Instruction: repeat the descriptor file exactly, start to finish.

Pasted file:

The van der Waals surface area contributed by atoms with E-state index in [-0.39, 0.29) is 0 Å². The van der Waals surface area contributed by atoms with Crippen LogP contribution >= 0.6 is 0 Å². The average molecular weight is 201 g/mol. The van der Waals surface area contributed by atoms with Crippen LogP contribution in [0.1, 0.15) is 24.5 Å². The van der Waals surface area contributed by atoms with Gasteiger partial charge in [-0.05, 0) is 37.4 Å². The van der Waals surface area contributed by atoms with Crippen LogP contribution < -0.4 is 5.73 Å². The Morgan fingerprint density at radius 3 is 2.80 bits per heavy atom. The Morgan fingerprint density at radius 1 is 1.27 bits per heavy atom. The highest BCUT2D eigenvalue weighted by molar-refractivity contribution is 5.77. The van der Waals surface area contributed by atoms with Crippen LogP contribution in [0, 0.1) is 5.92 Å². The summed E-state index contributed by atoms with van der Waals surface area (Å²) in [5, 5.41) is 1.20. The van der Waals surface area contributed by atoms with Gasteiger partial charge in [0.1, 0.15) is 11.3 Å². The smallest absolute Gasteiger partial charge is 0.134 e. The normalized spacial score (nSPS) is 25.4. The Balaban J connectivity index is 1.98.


The van der Waals surface area contributed by atoms with E-state index in [-0.39, 0.29) is 0 Å². The van der Waals surface area contributed by atoms with Crippen LogP contribution >= 0.6 is 0 Å². The average molecular weight is 201 g/mol. The van der Waals surface area contributed by atoms with Crippen LogP contribution in [0.1, 0.15) is 24.5 Å². The van der Waals surface area contributed by atoms with Gasteiger partial charge in [-0.05, 0) is 37.4 Å². The van der Waals surface area contributed by atoms with Crippen LogP contribution < -0.4 is 5.73 Å². The Morgan fingerprint density at radius 3 is 2.80 bits per heavy atom. The Morgan fingerprint density at radius 1 is 1.27 bits per heavy atom. The highest BCUT2D eigenvalue weighted by molar-refractivity contribution is 5.77. The van der Waals surface area contributed by atoms with Crippen LogP contribution in [0, 0.1) is 5.92 Å². The summed E-state index contributed by atoms with van der Waals surface area (Å²) in [5, 5.41) is 1.20. The van der Waals surface area contributed by atoms with Gasteiger partial charge in [0.1, 0.15) is 11.3 Å². The smallest absolute Gasteiger partial charge is 0.134 e. The normalized spacial score (nSPS) is 25.4. The Balaban J connectivity index is 1.98.